Amansara was originally built in 1962 as a guesthouse for visitors of King Sihanouk, and as such many famous dignitaries once graced the building, including Jackie Onassis and Charles de Gaulle. Amansara’s 24 open-plan suites, 12 with private plunge pools, have floor-to-ceiling glass doors that open onto light-filled garden courtyards with cushioned banquettes.
In the French Quarter of the city (home to a royal residence) and only a 10-minute tuk tuk ride from the Unesco world heritage site of Angkor, the hotel is well placed for sightseeing and short promenades up the Siem Reap river to the area’s busy and lively bars and markets.
Address: Road to Angkor, Siem Reap, Cambodia.
Style & character
With exposed stone and clean lines, the modernist influence on this building is unmistakable, and the low level chalet style architecture is unimposing on its leafy location. The more recent fixtures and fittings subtly complement the architecture – nothing is showy, grand or brash – and the net effect of all of this is an all round feeling of tranquility. Away from the main dining room and lounge, most of the communal areas are in large outside spaces, but both the low capacity and the design allow for corners of privacy. All in all the sense is of being somewhere personal – almost as if you are in a house you have rented for yourself.
Service & facilities
Multilingual staff mean Chinese, French and English can all be spoken at the drop of a hat. The guides from the hotel really shine – they can get you to the right parts of Angkor Wat at the right time – which for most people will be the sole reason of their visit (though there are other worthwhile trips, including to the floating villages).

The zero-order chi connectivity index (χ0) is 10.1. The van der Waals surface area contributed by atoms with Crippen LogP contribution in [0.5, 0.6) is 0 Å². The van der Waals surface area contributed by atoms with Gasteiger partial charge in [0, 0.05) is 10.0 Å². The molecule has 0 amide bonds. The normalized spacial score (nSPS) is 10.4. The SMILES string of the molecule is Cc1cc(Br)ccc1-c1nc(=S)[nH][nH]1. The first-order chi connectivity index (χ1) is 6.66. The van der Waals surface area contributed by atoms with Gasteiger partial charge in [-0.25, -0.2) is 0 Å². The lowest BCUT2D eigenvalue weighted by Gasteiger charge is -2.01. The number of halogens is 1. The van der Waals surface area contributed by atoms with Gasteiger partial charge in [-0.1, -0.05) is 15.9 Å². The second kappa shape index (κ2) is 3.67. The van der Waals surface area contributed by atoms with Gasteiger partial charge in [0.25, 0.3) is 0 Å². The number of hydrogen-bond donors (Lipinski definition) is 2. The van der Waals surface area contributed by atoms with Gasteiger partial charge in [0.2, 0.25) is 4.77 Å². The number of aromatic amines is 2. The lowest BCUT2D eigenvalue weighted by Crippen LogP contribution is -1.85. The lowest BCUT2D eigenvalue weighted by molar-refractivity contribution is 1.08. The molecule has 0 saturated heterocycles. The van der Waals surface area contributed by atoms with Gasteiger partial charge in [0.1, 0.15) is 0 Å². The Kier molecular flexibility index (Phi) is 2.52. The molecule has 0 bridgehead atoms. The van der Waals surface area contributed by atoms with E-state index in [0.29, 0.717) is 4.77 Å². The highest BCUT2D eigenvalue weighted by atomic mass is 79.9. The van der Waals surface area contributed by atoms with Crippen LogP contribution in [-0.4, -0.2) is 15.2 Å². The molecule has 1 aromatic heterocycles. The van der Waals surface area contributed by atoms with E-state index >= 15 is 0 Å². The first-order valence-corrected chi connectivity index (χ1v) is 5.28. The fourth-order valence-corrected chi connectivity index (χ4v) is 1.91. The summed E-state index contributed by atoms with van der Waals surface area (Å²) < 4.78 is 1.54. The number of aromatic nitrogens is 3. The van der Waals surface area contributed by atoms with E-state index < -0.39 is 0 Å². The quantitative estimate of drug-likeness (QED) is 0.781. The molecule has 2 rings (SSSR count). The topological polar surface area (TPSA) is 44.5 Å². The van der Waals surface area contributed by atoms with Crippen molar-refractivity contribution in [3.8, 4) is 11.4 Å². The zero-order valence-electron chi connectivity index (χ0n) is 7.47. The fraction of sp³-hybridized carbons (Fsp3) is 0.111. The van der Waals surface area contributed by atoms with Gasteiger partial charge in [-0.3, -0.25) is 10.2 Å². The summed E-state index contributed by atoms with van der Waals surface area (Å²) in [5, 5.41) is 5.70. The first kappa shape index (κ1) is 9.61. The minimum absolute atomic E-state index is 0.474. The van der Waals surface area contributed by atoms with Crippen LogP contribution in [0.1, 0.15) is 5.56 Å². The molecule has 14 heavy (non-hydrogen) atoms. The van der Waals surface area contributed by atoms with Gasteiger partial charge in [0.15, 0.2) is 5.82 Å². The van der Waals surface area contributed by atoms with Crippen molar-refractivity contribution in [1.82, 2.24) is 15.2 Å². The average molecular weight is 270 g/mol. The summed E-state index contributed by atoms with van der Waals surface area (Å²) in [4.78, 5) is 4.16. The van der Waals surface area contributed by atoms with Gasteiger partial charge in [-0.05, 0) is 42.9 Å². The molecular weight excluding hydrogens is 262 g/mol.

- Room service
- Steam room/hammam
Simplicity is the aim of the game in this all suite hotel. Dark wood furniture and otherwise all white decoration and furnishings sit in an open-plan room flanked on one side with a wall of glass leading on to a private terrace (with pool in the 12 pool suites). As with the communal areas, there’s space and privacy here – though it has the modern hotel curse of having the bath in the same room as the bed. Cambodian products such as a silk sarong and local fruits are used in the room and, along with books and information on the Angkor temples, add a sense of place to an otherwise minimalist environment.
Food & drink
Guests can taste a traditional breakfast of Nom Ben Chok (noodles in fragrant light curry) at the hotel’s Village House outpost which overlooks the Angkor moat. Back at the main site, the Cambodian end of the menu is a colourful introduction to the cuisine of the country – one that is set apart from Thai with a distinct lack of spice but doesn’t skimp on flavour. Western tastes are also well catered for.
Access for guests with disabilities?
All of the hotel is on one level, and the few steps are made accessible for guests with ramps as needed.
Yes. Nannies, special menus and family-tailored excursions are all on offer.
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